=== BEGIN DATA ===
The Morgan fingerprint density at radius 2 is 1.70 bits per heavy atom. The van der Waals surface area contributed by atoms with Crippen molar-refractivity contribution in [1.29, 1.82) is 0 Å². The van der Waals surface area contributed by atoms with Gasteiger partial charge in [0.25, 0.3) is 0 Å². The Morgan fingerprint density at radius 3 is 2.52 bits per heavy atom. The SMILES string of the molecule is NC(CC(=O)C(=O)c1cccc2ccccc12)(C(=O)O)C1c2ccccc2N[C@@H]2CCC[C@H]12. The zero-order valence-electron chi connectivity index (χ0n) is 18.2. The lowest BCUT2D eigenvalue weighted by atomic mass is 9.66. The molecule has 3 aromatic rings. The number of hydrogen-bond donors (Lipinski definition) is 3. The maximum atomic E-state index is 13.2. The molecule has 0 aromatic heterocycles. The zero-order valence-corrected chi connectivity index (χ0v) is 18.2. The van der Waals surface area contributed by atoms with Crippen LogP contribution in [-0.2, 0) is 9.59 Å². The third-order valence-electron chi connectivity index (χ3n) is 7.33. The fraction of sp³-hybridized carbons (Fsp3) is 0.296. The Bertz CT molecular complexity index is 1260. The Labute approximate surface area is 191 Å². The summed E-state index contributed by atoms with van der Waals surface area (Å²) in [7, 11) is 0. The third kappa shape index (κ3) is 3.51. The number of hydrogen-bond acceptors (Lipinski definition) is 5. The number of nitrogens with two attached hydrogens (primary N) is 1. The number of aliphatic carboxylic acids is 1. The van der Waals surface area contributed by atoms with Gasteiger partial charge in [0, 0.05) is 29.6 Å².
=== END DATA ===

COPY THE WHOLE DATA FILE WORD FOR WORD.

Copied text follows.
The Morgan fingerprint density at radius 2 is 1.70 bits per heavy atom. The van der Waals surface area contributed by atoms with Crippen molar-refractivity contribution in [1.29, 1.82) is 0 Å². The van der Waals surface area contributed by atoms with Gasteiger partial charge in [0.25, 0.3) is 0 Å². The Morgan fingerprint density at radius 3 is 2.52 bits per heavy atom. The SMILES string of the molecule is NC(CC(=O)C(=O)c1cccc2ccccc12)(C(=O)O)C1c2ccccc2N[C@@H]2CCC[C@H]12. The zero-order valence-electron chi connectivity index (χ0n) is 18.2. The lowest BCUT2D eigenvalue weighted by atomic mass is 9.66. The molecule has 3 aromatic rings. The number of hydrogen-bond donors (Lipinski definition) is 3. The maximum atomic E-state index is 13.2. The molecule has 0 aromatic heterocycles. The zero-order valence-corrected chi connectivity index (χ0v) is 18.2. The van der Waals surface area contributed by atoms with Crippen LogP contribution in [-0.2, 0) is 9.59 Å². The third-order valence-electron chi connectivity index (χ3n) is 7.33. The fraction of sp³-hybridized carbons (Fsp3) is 0.296. The Bertz CT molecular complexity index is 1260. The Labute approximate surface area is 191 Å². The summed E-state index contributed by atoms with van der Waals surface area (Å²) in [7, 11) is 0. The third kappa shape index (κ3) is 3.51. The number of hydrogen-bond acceptors (Lipinski definition) is 5. The number of nitrogens with two attached hydrogens (primary N) is 1. The number of aliphatic carboxylic acids is 1. The van der Waals surface area contributed by atoms with Gasteiger partial charge in [0, 0.05) is 29.6 Å².